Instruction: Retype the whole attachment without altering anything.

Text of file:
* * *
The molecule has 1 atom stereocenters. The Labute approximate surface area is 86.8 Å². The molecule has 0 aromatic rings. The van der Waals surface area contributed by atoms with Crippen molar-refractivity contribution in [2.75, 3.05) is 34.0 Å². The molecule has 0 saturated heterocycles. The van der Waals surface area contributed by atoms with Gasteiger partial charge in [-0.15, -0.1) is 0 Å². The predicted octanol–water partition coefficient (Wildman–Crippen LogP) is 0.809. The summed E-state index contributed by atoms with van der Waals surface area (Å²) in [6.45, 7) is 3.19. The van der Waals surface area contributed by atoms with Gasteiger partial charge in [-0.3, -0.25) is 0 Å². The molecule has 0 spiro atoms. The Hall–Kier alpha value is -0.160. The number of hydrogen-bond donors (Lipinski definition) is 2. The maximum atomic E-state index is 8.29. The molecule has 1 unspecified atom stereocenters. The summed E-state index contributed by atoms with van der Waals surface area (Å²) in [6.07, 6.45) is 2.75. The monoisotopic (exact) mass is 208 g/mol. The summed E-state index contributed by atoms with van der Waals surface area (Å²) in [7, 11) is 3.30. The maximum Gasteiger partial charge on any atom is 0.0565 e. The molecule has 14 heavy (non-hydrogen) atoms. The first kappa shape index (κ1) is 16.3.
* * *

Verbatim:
The molecule has 1 atom stereocenters. The Labute approximate surface area is 86.8 Å². The molecule has 0 aromatic rings. The van der Waals surface area contributed by atoms with Crippen molar-refractivity contribution in [2.75, 3.05) is 34.0 Å². The molecule has 0 saturated heterocycles. The van der Waals surface area contributed by atoms with Gasteiger partial charge in [-0.15, -0.1) is 0 Å². The predicted octanol–water partition coefficient (Wildman–Crippen LogP) is 0.809. The summed E-state index contributed by atoms with van der Waals surface area (Å²) in [6.45, 7) is 3.19. The van der Waals surface area contributed by atoms with Gasteiger partial charge in [-0.3, -0.25) is 0 Å². The molecule has 0 spiro atoms. The Hall–Kier alpha value is -0.160. The number of hydrogen-bond donors (Lipinski definition) is 2. The maximum atomic E-state index is 8.29. The molecule has 1 unspecified atom stereocenters. The summed E-state index contributed by atoms with van der Waals surface area (Å²) in [6.07, 6.45) is 2.75. The monoisotopic (exact) mass is 208 g/mol. The summed E-state index contributed by atoms with van der Waals surface area (Å²) in [7, 11) is 3.30. The maximum Gasteiger partial charge on any atom is 0.0565 e. The molecule has 14 heavy (non-hydrogen) atoms. The first kappa shape index (κ1) is 16.3.